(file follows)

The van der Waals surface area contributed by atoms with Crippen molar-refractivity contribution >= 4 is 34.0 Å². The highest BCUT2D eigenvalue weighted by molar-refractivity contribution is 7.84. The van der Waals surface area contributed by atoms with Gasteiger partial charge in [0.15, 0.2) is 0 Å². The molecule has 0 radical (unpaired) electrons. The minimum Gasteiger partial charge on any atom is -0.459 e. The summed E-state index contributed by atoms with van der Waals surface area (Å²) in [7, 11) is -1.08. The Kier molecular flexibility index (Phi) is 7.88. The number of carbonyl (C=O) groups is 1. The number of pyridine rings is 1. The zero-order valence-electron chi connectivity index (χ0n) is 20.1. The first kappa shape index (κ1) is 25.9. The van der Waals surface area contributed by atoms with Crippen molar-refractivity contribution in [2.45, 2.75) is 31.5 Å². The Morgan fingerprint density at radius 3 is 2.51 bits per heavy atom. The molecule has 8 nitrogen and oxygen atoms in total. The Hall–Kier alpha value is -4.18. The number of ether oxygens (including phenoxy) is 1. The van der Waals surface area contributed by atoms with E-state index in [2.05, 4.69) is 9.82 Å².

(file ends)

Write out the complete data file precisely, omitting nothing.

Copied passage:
The van der Waals surface area contributed by atoms with Crippen molar-refractivity contribution >= 4 is 34.0 Å². The highest BCUT2D eigenvalue weighted by molar-refractivity contribution is 7.84. The van der Waals surface area contributed by atoms with Gasteiger partial charge in [0.15, 0.2) is 0 Å². The molecule has 0 radical (unpaired) electrons. The minimum Gasteiger partial charge on any atom is -0.459 e. The summed E-state index contributed by atoms with van der Waals surface area (Å²) in [7, 11) is -1.08. The Kier molecular flexibility index (Phi) is 7.88. The number of carbonyl (C=O) groups is 1. The number of pyridine rings is 1. The zero-order valence-electron chi connectivity index (χ0n) is 20.1. The first kappa shape index (κ1) is 25.9. The van der Waals surface area contributed by atoms with Crippen molar-refractivity contribution in [2.45, 2.75) is 31.5 Å². The Morgan fingerprint density at radius 3 is 2.51 bits per heavy atom. The molecule has 8 nitrogen and oxygen atoms in total. The Hall–Kier alpha value is -4.18. The number of ether oxygens (including phenoxy) is 1. The van der Waals surface area contributed by atoms with E-state index in [2.05, 4.69) is 9.82 Å².